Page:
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Justice Attorneys File Residency Brief In W. Va. Supreme Court

West Virginia Gov. Jim Justice gives a speech during a Department of Tourism conference Wednesday, Sept. 19, 2018, at the Morgantown Event Center.
Jesse Wright
/
WVPB

Lawyers representing West Virginia Gov. Jim Justice filed a brief with the state Supreme Court of Appeals on Friday, regarding accusations Justice is violating a state constitutional provision by not taking up the governor’s mansion as his primary residence.  


West Virginia’s constitution requires the governor and all five other elected constitutional officers — secretary of state, attorney general, auditor, treasurer and agricultural commissioner — to “reside at the seat of government during [his] terms of office.”  

While the governor’s mansion is at 1716 Kanawha Boulevard East in Charleston, Justice has admitted to living almost two hours south in Lewisburg, Greenbrier County.  

The brief filed Friday is the latest installment in a 18-month saga starting in June 2018, when Del. Isaac Sponaugle, D-Pendleton, first filed a complaint in Kanawha County Circuit Court requesting a writ of mandamus on the matter. 

Sponaugle filed two more petitions until the court finally accepted his third filing that December.  

Since then, Justice’s attorneys have fired back, claiming the word “reside” comes with a vague definition. In a news release, Justice said former acting U.S. Attorney General George Terwilliger was part of the legal team that filed the latest brief with the state Supreme Court.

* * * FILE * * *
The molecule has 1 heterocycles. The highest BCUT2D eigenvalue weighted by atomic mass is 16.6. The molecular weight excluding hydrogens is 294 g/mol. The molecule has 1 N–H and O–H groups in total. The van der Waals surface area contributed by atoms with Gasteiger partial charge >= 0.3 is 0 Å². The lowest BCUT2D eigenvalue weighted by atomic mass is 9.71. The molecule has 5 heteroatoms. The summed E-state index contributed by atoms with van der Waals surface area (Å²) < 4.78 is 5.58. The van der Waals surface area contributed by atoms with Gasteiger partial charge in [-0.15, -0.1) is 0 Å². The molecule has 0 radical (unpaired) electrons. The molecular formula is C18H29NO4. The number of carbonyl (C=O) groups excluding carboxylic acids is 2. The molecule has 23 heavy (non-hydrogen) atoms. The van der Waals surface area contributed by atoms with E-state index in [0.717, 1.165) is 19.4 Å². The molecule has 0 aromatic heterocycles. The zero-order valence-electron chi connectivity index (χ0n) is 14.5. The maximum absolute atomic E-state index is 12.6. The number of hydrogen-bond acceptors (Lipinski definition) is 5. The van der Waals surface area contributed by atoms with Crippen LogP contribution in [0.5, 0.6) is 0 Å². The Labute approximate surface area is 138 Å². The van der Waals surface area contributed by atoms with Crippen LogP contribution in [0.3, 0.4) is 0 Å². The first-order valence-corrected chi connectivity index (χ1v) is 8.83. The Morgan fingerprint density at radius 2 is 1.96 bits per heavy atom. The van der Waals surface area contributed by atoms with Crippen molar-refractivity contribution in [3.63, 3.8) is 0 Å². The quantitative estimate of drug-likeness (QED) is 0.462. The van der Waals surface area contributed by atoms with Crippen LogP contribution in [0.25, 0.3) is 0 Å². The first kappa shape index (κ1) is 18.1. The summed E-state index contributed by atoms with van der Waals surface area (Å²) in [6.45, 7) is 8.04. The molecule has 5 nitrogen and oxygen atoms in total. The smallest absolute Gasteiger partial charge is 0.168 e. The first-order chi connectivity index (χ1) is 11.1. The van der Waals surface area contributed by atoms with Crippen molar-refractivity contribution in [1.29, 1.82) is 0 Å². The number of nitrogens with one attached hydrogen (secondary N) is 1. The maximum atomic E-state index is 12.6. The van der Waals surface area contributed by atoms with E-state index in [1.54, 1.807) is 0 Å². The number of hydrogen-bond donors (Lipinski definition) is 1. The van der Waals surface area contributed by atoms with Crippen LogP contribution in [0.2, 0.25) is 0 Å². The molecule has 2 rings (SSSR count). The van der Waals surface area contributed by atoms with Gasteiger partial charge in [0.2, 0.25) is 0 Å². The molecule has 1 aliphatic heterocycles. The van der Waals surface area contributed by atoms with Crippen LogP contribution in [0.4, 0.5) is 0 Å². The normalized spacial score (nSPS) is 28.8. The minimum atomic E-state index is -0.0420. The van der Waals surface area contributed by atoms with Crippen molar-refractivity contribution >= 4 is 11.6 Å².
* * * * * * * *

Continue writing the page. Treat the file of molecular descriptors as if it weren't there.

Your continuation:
Justice appointed three of the current justices on the state’s highest bench — Tim Armstead, Evan Jenkins and John Hutchison — to fill vacancies left by justices caught up in a scandal last year related to lavish spending. Armstead and Jenkins each won in a 2018 special election to finish their respective terms.  

“The governor’s duty to ‘reside’ at the seat of government is vague and undefined, and necessarily implicates executive decisions as to where and how the governor spends his time on any given day,” the brief says.  

Because that decision is an “executive decision,” the attorneys go on, the whole matter merits ‘separation of powers’ and doesn’t need judicial involvement. The brief requests the supreme court dismiss Sponaugle’s request “with prejudice.”  

After Justice’s motion to dismiss was denied in July 2019, his attorneys requested Kanawha County Circuit Judge Charles King certify a list of questions for the state Supreme Court of Appeals to consider regarding the debate. The Associated Press reports King denied the motion in October

At that August hearing when King considered the questions, Sponaugle said the case was significant because it demonstrates a disregard for state law by Justice. 

“It starts there and floods down from there, onto various issues,” Sponaugle said in August. The legislator was unavailable for immediate comment Friday evening, saying he needed time to review the brief.  


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